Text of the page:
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Rodarte to Show in Paris

The Los Angeles-based label will host an intimate presentation in Paris this season, with plans to align its runway collections with the couture schedule starting in July 2017.
Rodarte Spring/Summer 2017 | Source:
  • Lauren Sherman

LOS ANGELES, United States — Rodarte, the Los Angeles-based label designed by sisters Kate and Laura Mulleavy, is on the move.

Instead of showing its Autumn/Winter 2017 collection at New York Fashion Week this season, the designers are heading to Paris, where they will host an intimate presentation for select buyers and editors on a date to be announced in the coming weeks. From then on, the Mulleavys will show their main runway collections in January and July, aligning — like Vetements — with the haute couture schedule. They will also add a third collection to their yearly production schedule.

The third collection — which Laura Mulleavy says will likely be presented in New York, although when and how have yet to be decided — will showcase more accessible “lifestyle” items such as leather goods and trousers, which have often taken a backseat to the designers’ highly detailed, hand-worked gowns in their collections to date.

"We're a small business, but we're an independent business," said Mulleavy, who also said the label, which operates with a small team, is profitable. Right now, the majority of the company's revenue is derived from ready-to-wear, with a small slice coming from its "Radarte"-emblazoned t-shirt and sweatshirt line, as well as collaborations. (The brand has partnered with Target and H&M-owned & Other Stories.) "I know people love to talk about our t-shirts, but it's a small portion of what we do," she said. "Since the main revenue is the runway collection, it's important to have that third presence." Current stockists include Neiman Marcus, Bergdorf Goodman and Nordstrom in the United States, Moda Operandi online and ATLF Paris abroad.


According to Mulleavy, the reasons for the schedule shift are manifold. For one, showing in January and July offers the designers additional time to produce the garments for retailers, and also to ensure items live on the sales floor for a longer stretch. “The selling period is the key issue,” she said. “At our company, our number-one goal is always to create the beautiful, detail-oriented clothing that people desire from our brand. We want to feed our product into the marketplace on an earlier delivery schedule.”

The selling period is the key issue... We want to feed our product into the marketplace on an earlier delivery schedule.

Moving the main collection shows abroad, she said, made the most sense as many top editors and buyers congregate in Paris during January and July. “We’re huge fans of the city and huge fans of what fashion means in Paris,” she said. “On top of that, the schedule does allow for us to have earlier deliveries.” Showing in Paris, during couture, may also prove a better fit with Rodarte’s handmade, artisanal sensibility. But the move also means the label will be compared to brands much bigger than them on one of the world’s grandest fashion stages.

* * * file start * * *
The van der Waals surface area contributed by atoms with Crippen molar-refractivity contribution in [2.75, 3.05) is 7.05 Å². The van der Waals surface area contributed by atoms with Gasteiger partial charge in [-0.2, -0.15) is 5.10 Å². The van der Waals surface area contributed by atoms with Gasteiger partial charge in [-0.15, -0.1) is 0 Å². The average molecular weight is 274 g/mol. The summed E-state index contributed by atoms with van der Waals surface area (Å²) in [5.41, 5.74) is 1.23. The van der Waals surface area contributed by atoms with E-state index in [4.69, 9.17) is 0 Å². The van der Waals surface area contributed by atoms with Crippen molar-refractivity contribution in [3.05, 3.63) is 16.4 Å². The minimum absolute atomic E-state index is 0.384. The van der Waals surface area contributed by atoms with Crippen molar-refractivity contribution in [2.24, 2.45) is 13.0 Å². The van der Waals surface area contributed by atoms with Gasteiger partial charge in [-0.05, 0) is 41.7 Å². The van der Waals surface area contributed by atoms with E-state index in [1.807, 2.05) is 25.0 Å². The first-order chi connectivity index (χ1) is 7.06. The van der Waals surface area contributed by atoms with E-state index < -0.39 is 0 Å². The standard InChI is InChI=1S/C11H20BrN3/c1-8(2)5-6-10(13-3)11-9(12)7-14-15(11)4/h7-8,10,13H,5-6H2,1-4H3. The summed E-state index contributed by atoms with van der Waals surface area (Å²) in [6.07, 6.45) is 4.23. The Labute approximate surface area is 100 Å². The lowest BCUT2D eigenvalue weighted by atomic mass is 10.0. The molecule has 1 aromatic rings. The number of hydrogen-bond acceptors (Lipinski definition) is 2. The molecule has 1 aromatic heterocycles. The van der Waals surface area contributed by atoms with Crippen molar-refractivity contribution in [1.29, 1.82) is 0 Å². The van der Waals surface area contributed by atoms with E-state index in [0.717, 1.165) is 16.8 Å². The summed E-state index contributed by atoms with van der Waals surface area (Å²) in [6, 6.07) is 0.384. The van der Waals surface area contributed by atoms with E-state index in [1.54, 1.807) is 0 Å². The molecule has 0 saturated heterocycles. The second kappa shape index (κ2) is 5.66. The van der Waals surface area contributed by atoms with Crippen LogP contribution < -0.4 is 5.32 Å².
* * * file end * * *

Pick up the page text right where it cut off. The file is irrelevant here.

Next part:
The shift in strategy occurs as the sisters are set to release a film at the end of 2017. "Woodshock," which stars Kirsten Dunst, will be distributed by A24, the much-buzzed-about studio behind lauded independent films such as the Oscar-winning "The Room" and Oscar-nominated "Moonlight" and "20th Century Women". “Creatively, artistically, it really brought a lot out in us,” Mulleavy said of the film. “It only made me think about taking next steps [with Rodarte].”

To be sure, the size of Rodarte’s business is much smaller than its brand recognition might suggest, though Mulleavy declined to share financial details. At one point in the late 2000s, speculation swirled that luxury conglomerate LVMH was eyeing the brand for a potential acquisition, but those rumours soon faded.

Those “lifestyle” pieces, as Mulleavy likes to call them (the word “commercial,” she said, does not properly capture the designs) may help push the business forward. Whether that leads to strategic backing remains to be seen. “Kate and I don’t place limitations on ourselves,” she said. “I don’t know if it’s good for people to believe success is only growth and expansion if they don’t have a solid understanding of what they can offer. It’s something to find out first, because you just get lost. We try to do what is true to us.”

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